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The Stephen Spender Prize 2014 for poetry in translation
in association with the Guardian

Open category, first prize

Read the judges’ comments
Email to request a free hard copy of the booklet (UK addresses only)
Read the winning entries from previous years


Iain Galbraith

Quince Jelly


when october hung them among the leaves, those
bulging lanterns, then it was time: we picked ripe
quinces, lugged the baskets of yellow bounty
       into the kitchen,

soused the fruits in water. the pears and apples
grew towards their names, to a simple sweetness –
unlike quinces, clinging to branches in some
       shadowy border's

alphabet, obscure in our garden's latin,
tough and foreign in their aroma. we cut,
quartered, cored the flesh (we were four adult hands,
       two somewhat smaller),

veiled by clouds of steam from the blender, poured in
sugar, heat and effort to something that – raw –
made our palates baulk. but then who could, who would
       hope to explain them:

quinces, jellied, lined up in bellied jars on
shelves and set aside for the darkness, stored for
harsher days, a cellar of days, in which they
       shone, are still shining.

Translated from the German by Iain Galbraith
Quince Jelly and Histories: Onesilos will appear in Self-portrait with a Swarm of Bees, a collection of poetry by Jan Wagner to be published by Arc Publications
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Quittenpastete


wenn sie der oktober ins astwerk hängte,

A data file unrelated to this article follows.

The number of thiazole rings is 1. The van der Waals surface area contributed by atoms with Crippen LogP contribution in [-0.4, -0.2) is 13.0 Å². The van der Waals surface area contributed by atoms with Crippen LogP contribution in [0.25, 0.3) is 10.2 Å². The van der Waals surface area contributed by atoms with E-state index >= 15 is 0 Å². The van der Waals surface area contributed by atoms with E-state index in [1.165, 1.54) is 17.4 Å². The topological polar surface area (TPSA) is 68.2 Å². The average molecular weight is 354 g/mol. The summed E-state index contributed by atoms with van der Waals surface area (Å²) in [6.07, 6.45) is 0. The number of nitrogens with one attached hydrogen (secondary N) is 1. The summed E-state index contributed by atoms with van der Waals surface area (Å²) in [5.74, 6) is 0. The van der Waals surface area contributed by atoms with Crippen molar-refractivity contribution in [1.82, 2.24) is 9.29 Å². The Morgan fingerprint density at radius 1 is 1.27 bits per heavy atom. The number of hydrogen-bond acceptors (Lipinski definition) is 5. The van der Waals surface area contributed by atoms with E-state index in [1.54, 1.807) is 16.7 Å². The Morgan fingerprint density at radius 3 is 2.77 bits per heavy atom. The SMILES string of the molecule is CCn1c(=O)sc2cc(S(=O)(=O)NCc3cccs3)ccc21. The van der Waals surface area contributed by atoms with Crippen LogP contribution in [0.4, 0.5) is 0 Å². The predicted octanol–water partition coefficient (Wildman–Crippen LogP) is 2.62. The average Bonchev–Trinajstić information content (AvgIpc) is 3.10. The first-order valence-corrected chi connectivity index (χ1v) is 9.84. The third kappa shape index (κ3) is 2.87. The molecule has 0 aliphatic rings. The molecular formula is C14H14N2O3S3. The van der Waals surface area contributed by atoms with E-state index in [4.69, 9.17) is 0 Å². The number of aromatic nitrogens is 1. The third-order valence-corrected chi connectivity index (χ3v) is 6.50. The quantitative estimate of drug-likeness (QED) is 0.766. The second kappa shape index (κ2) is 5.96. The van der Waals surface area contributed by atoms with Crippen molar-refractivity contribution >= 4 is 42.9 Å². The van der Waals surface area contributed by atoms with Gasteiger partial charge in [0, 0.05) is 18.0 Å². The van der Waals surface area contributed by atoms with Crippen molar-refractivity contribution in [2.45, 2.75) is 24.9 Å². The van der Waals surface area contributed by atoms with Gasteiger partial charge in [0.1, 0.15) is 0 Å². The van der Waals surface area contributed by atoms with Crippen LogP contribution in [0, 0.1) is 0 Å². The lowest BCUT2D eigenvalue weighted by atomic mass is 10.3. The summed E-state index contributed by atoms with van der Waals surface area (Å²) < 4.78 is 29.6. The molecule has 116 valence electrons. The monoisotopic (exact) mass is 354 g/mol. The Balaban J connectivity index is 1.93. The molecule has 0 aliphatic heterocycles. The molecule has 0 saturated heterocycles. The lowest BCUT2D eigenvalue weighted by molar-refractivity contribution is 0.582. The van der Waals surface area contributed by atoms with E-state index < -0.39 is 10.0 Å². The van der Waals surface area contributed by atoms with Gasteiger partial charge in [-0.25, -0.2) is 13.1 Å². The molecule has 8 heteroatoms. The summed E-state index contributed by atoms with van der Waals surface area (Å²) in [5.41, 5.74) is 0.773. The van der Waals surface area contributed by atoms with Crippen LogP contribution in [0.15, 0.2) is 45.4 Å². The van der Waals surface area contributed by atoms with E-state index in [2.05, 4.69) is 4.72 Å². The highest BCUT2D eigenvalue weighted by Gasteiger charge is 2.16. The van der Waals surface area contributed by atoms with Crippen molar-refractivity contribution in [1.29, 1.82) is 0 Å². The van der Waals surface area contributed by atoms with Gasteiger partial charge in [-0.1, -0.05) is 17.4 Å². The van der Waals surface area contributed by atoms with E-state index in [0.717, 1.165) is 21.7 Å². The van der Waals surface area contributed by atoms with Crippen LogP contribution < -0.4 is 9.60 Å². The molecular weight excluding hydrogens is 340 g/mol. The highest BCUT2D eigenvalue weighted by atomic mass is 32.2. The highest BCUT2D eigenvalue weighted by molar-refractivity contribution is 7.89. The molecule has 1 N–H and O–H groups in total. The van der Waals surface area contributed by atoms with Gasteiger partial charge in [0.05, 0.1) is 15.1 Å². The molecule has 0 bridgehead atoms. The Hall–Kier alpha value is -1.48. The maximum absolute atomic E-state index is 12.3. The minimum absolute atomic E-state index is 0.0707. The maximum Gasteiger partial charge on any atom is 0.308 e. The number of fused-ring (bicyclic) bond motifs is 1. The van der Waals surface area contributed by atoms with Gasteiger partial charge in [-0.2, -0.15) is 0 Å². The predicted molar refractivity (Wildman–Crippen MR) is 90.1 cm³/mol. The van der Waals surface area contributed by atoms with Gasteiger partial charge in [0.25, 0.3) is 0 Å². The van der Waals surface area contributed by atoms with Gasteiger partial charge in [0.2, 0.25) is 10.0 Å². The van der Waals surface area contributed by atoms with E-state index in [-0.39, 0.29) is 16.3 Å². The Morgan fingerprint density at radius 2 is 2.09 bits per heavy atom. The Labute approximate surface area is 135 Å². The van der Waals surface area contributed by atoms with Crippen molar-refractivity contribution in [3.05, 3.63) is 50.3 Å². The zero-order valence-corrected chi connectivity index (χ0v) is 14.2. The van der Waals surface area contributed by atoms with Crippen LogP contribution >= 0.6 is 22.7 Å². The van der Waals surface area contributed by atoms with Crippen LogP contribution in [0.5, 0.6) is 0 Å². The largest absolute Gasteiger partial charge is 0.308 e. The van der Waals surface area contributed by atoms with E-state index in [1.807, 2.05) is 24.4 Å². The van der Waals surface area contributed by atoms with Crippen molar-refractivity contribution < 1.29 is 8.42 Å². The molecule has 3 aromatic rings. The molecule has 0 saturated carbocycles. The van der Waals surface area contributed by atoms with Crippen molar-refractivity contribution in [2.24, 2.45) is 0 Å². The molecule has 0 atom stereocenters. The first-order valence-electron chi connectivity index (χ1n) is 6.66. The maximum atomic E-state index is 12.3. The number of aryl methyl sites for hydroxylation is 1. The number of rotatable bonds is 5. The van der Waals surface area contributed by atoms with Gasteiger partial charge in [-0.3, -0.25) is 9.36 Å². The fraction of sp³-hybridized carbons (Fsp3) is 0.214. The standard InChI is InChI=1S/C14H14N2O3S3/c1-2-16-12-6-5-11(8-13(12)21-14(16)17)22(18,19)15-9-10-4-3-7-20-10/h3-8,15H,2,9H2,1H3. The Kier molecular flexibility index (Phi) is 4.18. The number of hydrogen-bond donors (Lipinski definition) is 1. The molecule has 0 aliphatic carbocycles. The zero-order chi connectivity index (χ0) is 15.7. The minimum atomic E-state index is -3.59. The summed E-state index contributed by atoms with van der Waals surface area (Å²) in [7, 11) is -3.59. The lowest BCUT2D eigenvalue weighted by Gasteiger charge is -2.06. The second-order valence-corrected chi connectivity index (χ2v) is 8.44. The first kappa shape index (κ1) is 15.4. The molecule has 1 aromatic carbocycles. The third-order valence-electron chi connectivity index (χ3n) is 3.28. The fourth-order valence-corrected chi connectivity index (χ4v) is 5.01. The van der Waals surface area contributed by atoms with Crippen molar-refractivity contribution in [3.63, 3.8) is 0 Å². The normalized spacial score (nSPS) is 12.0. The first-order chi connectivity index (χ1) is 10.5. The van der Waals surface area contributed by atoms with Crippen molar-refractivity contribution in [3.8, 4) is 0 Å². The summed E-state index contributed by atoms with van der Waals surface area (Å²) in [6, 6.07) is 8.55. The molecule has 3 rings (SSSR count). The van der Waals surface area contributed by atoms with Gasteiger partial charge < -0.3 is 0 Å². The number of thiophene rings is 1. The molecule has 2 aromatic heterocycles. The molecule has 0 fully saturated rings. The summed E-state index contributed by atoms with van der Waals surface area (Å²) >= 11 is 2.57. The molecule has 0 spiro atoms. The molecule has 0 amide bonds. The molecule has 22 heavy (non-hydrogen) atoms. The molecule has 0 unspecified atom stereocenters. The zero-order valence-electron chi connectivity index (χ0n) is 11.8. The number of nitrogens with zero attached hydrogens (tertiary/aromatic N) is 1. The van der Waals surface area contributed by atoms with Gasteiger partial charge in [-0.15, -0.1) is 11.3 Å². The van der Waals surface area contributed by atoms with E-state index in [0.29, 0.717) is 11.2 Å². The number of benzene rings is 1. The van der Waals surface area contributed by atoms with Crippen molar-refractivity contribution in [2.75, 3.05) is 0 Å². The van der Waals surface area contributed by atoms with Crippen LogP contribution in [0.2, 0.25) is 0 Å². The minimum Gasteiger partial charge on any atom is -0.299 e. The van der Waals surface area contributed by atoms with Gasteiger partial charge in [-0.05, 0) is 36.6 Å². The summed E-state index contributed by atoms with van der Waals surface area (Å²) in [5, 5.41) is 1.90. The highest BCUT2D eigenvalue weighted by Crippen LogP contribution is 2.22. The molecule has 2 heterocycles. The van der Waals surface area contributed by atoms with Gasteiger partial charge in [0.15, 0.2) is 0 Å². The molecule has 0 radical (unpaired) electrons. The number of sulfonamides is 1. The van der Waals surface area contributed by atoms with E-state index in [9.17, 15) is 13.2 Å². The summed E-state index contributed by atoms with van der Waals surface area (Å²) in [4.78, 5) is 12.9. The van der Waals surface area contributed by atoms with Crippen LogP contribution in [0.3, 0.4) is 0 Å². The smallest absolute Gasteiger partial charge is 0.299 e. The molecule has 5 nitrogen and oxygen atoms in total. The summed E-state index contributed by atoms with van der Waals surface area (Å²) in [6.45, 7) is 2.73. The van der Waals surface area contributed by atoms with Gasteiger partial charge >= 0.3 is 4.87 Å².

ausgebeulte lampions, war es zeit: wir
pflückten quitten, wuchteten körbeweise
       gelb in die küche

unters wasser. apfel und birne reiften
ihrem namen zu, einer schlichten süße –
anders als die quitte an ihrem baum im
       hintersten winkel

meines alphabets, im latein des gartens,
hart und fremd in ihrem arom. wir schnitten,
viertelten, entkernten das fleisch (vier große
       hände, zwei kleine),

schemenhaft im dampf des entsafters, gaben
zucker, hitze, mühe zu etwas, das sich
roh dem mund versagte, wer konnte, wollte
       quitten begreifen,

ihr gelee, in bauchigen gläsern für die
dunklen tage in den regalen aufge-
reiht, in einem keller von tagen, wo sie
       leuchteten, leuchten.

Jan Wagner

Achtzehn Pasteten (c) 2007 Berlin Verlag
in der Piper Verlag GmbH, Berlin
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Translation commentary


Born in 1971 in Hamburg, Jan Wagner is one of the most distinguished and widely read poets of his generation. Typically, his poems combine an unerring instinct for the surprising perspective on events or commonplace objects (plants, animals, landscapes) with a mischievous delight in absurd detail and precarious balance. He is undoubtedly one of the most skilful contemporary German poets, confronting his translator with a challenging array of sonnets, sestinas, villanelles and Sapphics. Wagner is a vigilant yet playful chronicler of the quotidian, his meticulous handling of image and sound forging a sensuous, almost luminous palpability. Intensely curious, constantly attentive to the unanticipated possibilities afforded by the corset of traditional forms, his poems are nonetheless primarily a celebration of what he has called 'our steaming, glowing, odorous, noisy world'.

The most obvious difficulty faced by the translator of 'Quittenpastete' – a radiantly alluring celebration of domestic family delight – is its strict adherence to the Sapphic stanza form. This is used as rarely in German as in English, and anyone who has faced its complex challenges will know why. Modern English Sapphics are rendered in accentual metre, determined by the stress on a syllable rather than its length, as was the case in Ancient Greek, and the three Sapphic lines, followed by the shorter 'Adonic', are built on a precise sequence of trochees and dactyls, with some flexibility permitted on the free fourth syllable, the 'syllaba anceps', and on the final syllable. The task I set myself was to explore the rich potential of this ancient metre, following its drive syllable for syllable, yet seeking to match it with a flow that is natural enough in English to suggest that no word has been inserted primarily for metrical effect.

Iain Galbraith